The big winners of the Tax Cuts and Jobs Act (TCJA) enacted in December 2017 are obviously the C-corporations in America. For tax years beginning after Dec. 31, 2017, C-corporations will enjoy the following benefits:
* A significantly reduced maximum tax rate from 35% to 21%
* The elimination of corporate Alternative Minimum Tax
* An increased cash benefit associated with certain business credits such as the R&D tax credit
Increased R&D Tax Credit Benefits
Beginning with 2018 tax year returns, C-corporations will realize an increased cash benefit from their R&D tax credits. In previous years, the net tax savings associated with R&D credits was about 65% of the credit claimed on the federal return. In 2018 and subsequent years, the benefit will increase to about 79% of the credit.
For example, a corporation that paid federal taxes at a rate of 35% would have been required to reduce its business deductions by an amount equal to the R&D tax credit claimed, thereby raising the company’s tax liability. In the case of a $100,000 R&D tax credit claim, a company’s tax liability would have increased by $35,000 and the resulting cash benefit, after applying the tax credit, would have been $65,000. Today, with the maximum corporate tax rate set at 21%, the cash benefit of a $100,000 R&D credit will be $79,000.
Elimination of Corporate Alternative Minimum Tax
The elimination of corporate alternative minimum tax (AMT) in the TCJA will certainly benefit C-corps. Prior to enactment of the legislation, corporations were required to pay tax at a minimum rate of 20% regardless of any credits or deductions. With the elimination of AMT, corporations will have the ability to further reduce their tax bills using R&D tax credits.
Note, however, the TCJA retains the rule effectively known as the “25/25 limitation”, which prohibits corporate taxpayers with over $25,000 in regular tax liability from offsetting more than 75% of their tax liabilities using R&D credits.
Good News for Flow-thru Entities
For flow-thru entities such as S-corporations and LLCs, there is good news as well. While the shareholders of such businesses will still be subject to the higher individual tax rates, pass-through businesses will be allowed to take a 20 percent pass-through deduction on their “Qualified Business Income” (IRC Section 199A). The new 20% pass-through deduction rules can get quite complex, especially for taxpayers earning over the set income thresholds.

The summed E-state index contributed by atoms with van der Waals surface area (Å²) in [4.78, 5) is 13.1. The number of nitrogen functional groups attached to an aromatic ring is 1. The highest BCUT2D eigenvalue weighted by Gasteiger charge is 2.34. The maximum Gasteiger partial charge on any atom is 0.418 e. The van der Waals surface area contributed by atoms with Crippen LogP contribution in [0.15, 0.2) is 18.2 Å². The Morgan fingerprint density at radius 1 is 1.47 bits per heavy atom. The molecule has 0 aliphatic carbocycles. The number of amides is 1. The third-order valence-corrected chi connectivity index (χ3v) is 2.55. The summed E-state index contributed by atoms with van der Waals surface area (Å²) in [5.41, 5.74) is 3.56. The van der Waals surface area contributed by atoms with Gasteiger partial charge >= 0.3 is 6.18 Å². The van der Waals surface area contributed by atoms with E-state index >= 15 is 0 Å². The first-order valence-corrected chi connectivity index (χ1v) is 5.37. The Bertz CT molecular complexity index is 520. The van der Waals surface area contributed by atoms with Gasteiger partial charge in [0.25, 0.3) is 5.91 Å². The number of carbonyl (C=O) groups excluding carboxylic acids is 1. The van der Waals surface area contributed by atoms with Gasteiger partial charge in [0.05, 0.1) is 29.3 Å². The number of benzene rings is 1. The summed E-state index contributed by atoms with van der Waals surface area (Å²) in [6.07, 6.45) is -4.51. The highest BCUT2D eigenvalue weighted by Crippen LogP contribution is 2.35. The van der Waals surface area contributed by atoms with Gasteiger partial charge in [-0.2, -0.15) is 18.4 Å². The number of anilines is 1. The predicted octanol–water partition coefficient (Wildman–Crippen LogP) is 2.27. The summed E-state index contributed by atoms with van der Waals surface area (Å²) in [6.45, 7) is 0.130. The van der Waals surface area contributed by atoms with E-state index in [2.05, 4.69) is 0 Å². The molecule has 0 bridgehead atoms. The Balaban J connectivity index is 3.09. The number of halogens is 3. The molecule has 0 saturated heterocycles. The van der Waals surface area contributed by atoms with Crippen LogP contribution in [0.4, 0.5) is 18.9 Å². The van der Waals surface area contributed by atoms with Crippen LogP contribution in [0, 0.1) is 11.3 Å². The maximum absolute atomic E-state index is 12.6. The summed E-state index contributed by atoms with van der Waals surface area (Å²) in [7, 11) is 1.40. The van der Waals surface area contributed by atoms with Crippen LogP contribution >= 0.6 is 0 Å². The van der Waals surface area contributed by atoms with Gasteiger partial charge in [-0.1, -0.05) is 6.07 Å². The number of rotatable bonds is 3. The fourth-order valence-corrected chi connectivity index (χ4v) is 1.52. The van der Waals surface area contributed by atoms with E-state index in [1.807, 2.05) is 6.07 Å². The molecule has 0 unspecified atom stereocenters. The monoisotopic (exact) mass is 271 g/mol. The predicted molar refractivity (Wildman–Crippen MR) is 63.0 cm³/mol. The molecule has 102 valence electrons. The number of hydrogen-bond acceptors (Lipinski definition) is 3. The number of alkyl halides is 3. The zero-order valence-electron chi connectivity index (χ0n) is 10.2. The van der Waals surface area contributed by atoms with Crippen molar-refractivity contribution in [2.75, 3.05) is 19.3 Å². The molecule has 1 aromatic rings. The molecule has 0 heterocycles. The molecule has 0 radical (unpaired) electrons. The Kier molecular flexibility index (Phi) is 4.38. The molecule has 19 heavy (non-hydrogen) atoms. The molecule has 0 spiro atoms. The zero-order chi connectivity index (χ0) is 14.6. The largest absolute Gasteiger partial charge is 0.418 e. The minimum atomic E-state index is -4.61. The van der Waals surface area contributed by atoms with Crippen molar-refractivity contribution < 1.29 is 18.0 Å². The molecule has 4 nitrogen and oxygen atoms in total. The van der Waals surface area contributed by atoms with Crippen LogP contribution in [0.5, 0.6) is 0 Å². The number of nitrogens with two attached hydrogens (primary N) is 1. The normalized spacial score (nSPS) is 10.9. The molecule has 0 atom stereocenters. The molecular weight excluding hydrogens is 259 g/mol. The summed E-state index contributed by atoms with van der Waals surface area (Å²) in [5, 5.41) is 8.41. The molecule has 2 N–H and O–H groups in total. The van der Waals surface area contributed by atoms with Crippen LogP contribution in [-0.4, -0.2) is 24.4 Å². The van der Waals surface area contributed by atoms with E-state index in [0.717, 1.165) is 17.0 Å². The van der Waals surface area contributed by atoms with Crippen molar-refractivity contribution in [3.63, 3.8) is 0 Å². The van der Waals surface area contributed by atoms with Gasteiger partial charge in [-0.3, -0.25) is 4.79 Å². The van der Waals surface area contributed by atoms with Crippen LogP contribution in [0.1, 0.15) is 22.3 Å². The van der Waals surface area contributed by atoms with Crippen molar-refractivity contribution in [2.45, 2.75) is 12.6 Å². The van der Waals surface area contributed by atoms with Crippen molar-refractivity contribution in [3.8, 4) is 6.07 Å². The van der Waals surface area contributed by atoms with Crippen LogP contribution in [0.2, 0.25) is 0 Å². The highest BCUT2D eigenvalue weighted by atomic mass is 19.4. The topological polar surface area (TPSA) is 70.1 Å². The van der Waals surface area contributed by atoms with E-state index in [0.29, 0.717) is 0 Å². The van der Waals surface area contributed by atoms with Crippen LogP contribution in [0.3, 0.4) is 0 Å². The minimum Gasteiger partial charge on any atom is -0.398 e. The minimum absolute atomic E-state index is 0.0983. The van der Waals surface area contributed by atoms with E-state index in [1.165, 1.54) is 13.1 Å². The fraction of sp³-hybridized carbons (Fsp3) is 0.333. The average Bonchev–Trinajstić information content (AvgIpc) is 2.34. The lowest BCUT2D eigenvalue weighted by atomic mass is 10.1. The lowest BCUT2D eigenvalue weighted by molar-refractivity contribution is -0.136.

In addition, the new law permits all businesses to elect a 79% reduced credit under section 280C on IRS Form 6765 instead of a 65% reduction as in prior years. As such, the cash benefit of the R&D tax credits for flow-through entities could be as much as 79% of the credit.
The PATH Act of 2015 allowed eligible small businesses to use the R&D tax credit to reduce alternative minimum tax (AMT) as well as regular tax. The Tax Cuts and Jobs Act will continue to allow shareholders of enterprises having less than $50 million in average revenue over the prior three years to use the R&D credit to offset AMT. The owners of businesses or the combination of businesses having more than $50 million in revenue cannot reduce AMT on their individual returns.
Payroll Tax Offset
The PATH Act also provided tax relief for startup companies engaged in innovation, allowing small businesses to offset a portion of their payroll taxes using R&D credits. Such businesses interested in saving valuable payroll tax dollars should understand these key points:
* Qualified small businesses are defined as corporations having gross receipts of $5 million or less during the taxable year, and that did not have gross receipts for any year preceding the 5-year period ending with the taxable year
* Qualifying businesses may offset the 6.2% FICA portion of their payroll taxes using R&D credits claimed on their federal returns
* In any given year, the maximum payroll tax offset allowed is $250,000
* Unused credits can be carried forward and used against future payroll tax payments